Magazine article Clinical Psychiatry News

Electronic Communications and Liability Exposure

Magazine article Clinical Psychiatry News

Electronic Communications and Liability Exposure

Article excerpt

On a recent rerun of the 1960s TV series, "The Addams Family," Thing, the disembodied hand that lived without a body, came down with a cold. So Morticia Addams contacted a doctor who agreed to see Thing during a house call. The need for convenient access to a physician has not changed in 50 years, but technology is offering new solutions to fill the need for patient-physician interaction that range from e-mail to text messaging to video chat, offering both promises and pitfalls. In this article we will explore some of the emerging liability issues that these new forms of patient evaluation present.

Today, there are essentially three types of interactions between patients and physicians: office/hospital visits, telephone conferences, and electronic communications. The first two interactions have long been practiced, and physicians have a good sense of the parameters of their use. Electronic communication is new. Clinicians often do not have a well-honed sense of the boundaries of interaction with these new mediums, and unfortunately, electronic communications have created another avenue for physician liability.

When a physician sees a patient in person, the physician assesses the patient's subjective complaints and objectively evaluates the patient. While it has been said that 90% of the diagnosis is arrived at through the taking of a careful history, I think we would all agree that a physical exam is an important part of a complete evaluation, and, depending upon the presenting problem and the differential diagnosis, it may be an essential part of the evaluation. When a physician interacts with a patient over the phone, that physician's ability to evaluate the patient's complaints through physical contact is removed, but the physician still has the ability to hear the patient's voice and engage with the patient. Voice inflections--a slight tremor in the voice of a tearful patient, the sense of heightened concern from the mother of a sick 5-year-old--can give insight into the severity of illness beyond what was conveyed by the words themselves. The conversation, in person or on the phone, allows for an iterative exchange of information, with one piece of information allowing the physician to ask the next important question, and so on. When a physician interacts with a patient through electronic communication via e-mail or text message, the tools that the physician uses to evaluate the patient objectively are removed.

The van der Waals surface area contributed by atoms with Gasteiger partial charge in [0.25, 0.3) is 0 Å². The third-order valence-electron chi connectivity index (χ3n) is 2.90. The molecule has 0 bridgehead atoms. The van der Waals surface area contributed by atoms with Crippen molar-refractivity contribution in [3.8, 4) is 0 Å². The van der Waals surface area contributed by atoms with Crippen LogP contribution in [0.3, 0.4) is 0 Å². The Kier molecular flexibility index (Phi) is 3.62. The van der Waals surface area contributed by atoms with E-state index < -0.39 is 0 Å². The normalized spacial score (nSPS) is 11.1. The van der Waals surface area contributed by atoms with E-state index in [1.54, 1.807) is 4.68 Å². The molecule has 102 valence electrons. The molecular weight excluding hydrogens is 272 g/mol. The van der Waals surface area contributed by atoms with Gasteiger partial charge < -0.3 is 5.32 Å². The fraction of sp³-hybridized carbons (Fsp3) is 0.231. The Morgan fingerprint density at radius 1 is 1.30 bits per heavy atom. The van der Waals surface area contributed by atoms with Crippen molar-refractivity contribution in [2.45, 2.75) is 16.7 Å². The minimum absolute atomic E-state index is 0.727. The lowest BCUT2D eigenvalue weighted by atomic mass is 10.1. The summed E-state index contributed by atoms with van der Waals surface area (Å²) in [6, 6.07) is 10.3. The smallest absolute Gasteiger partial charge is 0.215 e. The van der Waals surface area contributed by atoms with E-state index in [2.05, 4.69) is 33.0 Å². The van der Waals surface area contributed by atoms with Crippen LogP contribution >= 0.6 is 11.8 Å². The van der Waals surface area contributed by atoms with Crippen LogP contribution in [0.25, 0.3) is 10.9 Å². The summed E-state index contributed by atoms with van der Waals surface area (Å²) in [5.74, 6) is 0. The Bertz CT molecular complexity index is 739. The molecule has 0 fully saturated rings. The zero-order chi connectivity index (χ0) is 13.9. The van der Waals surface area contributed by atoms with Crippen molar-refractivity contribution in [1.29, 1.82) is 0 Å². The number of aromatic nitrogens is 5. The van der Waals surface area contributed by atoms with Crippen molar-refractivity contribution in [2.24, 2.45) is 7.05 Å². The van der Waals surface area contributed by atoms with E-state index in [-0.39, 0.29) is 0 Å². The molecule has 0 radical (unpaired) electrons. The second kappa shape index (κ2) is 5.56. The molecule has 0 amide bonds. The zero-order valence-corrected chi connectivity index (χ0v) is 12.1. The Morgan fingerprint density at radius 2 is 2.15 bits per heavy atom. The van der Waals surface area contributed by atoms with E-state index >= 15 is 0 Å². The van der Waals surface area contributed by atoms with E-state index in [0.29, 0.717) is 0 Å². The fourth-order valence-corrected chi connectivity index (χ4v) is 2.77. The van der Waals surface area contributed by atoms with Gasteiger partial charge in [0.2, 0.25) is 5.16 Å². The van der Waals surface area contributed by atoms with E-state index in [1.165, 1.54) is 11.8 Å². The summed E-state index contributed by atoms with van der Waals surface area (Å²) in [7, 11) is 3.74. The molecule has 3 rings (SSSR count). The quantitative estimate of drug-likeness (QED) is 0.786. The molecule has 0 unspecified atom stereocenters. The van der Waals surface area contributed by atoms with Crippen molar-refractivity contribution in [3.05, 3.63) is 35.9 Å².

Though patients are pushing for fewer in-person interactions with health care providers and have become used to electronic communications, clinicians need to be careful not to relinquish the opportunity for robust two-way conversations that allow them to obtain the information necessary to formulate a thoughtful diagnosis and plan. Recently, we have seen an important increase in lawsuits stemming from electronic interactions. In most cases, liability stems from the lack of an objective evaluation of the patient or from a perception of a lack of caring by the health care provider.

In a lawsuit we (G.W.C.) recently defended, a husband and wife had been seeing their primary care physician for 15 years. During one of the husband's visits with the physician, the husband complained of weight loss and fatigue. The husband's initial complaints were not concerning. However, at the next visit, the husband complained of new symptoms, including chills, cramping, fatigue, and a poor appetite. …

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